(Deut. 18:19) And whoever will not listen to my words that he shall speak in my name, I myself will require it of him.

The people must obey the prophet. But, does this apply to every prophet? While the prophet speaks in the name of God, we do have to listen to his words; but the Bible also warns us to be careful with the false prophets…

The Bible defines the “false prophet” as someone who speaks something that God has not told him. And the consequence to such a fault is very serious…
(Deut. 18:20) But the prophet who presumes to speak a word in my name that I have not commanded him to speak, or who speaks in the name of other gods, that same prophet shall die.

The punishment is severe because the danger is very serious, since it could mislead the people of God. However, it is difficult to distinguish between who is a false prophet and who is a real one. The Torah teaches us a way to determine that…
(Deut. 18:21-22) And if you say in your heart, ‘How may we know the word that the LORD has not spoken?’— (22) when a prophet speaks in the name of the LORD, if the word does not come to pass or come true, that is a word that the LORD has not spoken; the prophet has spoken it presumptuously. You need not be afraid of him.

The description of the prophet of God in this chapter has a hidden messianic message.
(Deut. 18:15) The LORD your God will raise up for you a prophet like me from among you, from your brothers—it is to him you shall listen…

Giving testimony of Jesus as the Messiah, Peter pointed out that He is the prophet that had been promised in Devarim…
(Acts 3:22-23) Moses said, ‘The Lord God will raise up for you a prophet like me from your brothers. You shall listen to him in whatever he tells you. (23) And it shall be that every soul who does not listen to that prophet shall be destroyed from the people.’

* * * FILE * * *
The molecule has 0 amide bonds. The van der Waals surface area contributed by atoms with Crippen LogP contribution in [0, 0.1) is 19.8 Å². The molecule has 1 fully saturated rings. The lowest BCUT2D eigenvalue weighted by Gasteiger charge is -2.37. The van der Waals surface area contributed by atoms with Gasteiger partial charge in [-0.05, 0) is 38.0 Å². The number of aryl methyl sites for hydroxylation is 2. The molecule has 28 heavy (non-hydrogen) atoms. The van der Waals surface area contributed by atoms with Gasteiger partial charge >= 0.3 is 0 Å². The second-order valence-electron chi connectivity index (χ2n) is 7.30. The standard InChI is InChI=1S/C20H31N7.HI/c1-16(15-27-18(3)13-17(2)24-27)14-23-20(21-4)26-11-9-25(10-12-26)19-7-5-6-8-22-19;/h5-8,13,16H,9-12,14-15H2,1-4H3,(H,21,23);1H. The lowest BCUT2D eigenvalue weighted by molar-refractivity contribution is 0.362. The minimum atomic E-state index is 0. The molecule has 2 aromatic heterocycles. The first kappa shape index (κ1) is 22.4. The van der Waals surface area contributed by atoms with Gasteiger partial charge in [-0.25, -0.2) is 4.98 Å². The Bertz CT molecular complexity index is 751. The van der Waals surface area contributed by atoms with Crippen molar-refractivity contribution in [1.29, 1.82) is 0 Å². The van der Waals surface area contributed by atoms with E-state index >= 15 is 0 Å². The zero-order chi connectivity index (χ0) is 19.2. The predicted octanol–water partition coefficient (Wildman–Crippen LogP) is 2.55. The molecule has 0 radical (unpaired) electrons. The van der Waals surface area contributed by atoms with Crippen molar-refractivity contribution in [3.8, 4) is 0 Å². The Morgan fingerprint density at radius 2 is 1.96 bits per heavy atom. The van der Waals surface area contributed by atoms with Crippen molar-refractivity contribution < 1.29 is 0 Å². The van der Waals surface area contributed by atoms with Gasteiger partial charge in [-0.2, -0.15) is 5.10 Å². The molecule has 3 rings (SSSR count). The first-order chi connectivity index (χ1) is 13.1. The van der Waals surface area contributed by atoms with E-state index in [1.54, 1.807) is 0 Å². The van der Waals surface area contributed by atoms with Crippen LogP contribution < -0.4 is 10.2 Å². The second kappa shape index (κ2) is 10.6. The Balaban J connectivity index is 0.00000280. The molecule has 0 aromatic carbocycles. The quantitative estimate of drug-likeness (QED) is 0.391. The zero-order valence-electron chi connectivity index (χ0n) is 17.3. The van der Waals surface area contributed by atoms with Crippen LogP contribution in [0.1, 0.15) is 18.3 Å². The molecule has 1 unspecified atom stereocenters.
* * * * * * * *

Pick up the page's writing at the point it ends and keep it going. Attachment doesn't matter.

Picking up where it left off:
Jesus Christ (in Hebrew, Yeshua HaMashiach) is the sent prophet, who speaks what God the Father has spoken, and to Him we must obey.

(John 12:49-50) For I have not spoken on my own authority, but the Father who sent me has himself given me a commandment—what to say and what to speak. (50) And I know that his commandment is eternal life. What I say, therefore, I say as the Father has told me.

More lessons on Deuteronomy: DEVARIM (Deut.)

March 3, 2017

DEVARIM 17: Sacrifices, Idols and Kings in Israel


Chapter 17 begins with an isolated verse which refers to the quality of the sacrifices that are offered to God in the Temple…
(Deut. 17:1) You shall not sacrifice to the LORD your God an ox or a sheep in which is a blemish, any defect whatever, for that is an abomination to the LORD your God.

This concept, regarding the consecration of the first born animals (Deut. 15:21), had already been mentioned. In Leviticus 22, it defines what is considered a defect in an animal destined to be sacrificed…
(Leviticus 22:20-22) You shall not offer anything that has a blemish, for it will not be acceptable for you. (21) And when anyone offers a sacrifice of peace offerings to the LORD to fulfill a vow or as a freewill offering from the herd or from the flock, to be accepted it must be perfect; there shall be no blemish in it. (22) Animals blind or disabled or mutilated or having a discharge or an itch or scabs you shall not offer to the LORD or give them to the LORD as a food offering on the altar.

If an Israelite is going to offer something to God, it has to be without flaw, because the Lord deserves the best.

The rest of this chapter (17) covers two main themes:
1. How to deal with idolatry in Israel
2. Expectations from a king in Israel

Idolatry is a very serious sin for the Kingdom of God. In fact, it is in the second commandment, right after recognizing Jehovah as God…
(Deut. 5:6-8) I am the LORD your God, who brought you out of the land of Egypt, out of the house of slavery. (7) You shall have no other gods before me. (8) You shall not make for yourself a carved image, or any likeness of anything that is in heaven above, or that is on the earth beneath, or that is in the water under the earth.

The temptation of idolatry doesn’t just happen among the pagan people, but it can also surface among the people of God, which is why the Torah deals with the subject and it forbids it.

The question that is answered in this chapter is: What must be done when an Israelite falls into idolatry?
(Deut. 17:2-5) If there is found among you, within any of your towns that the LORD your God is giving you, a man or woman who does what is evil in the sight of the LORD your God, in transgressing his covenant, (3) and has gone and served other gods and worshiped them, or the sun or the moon or any of the host of heaven, which I have forbidden, (4) and it is told you and you hear of it, then you shall inquire diligently, and if it is true and certain that such an abomination has been done in Israel, (5) then you shall bring out to your gates that man or woman who has done this evil thing, and you shall stone that man or woman to death with stones.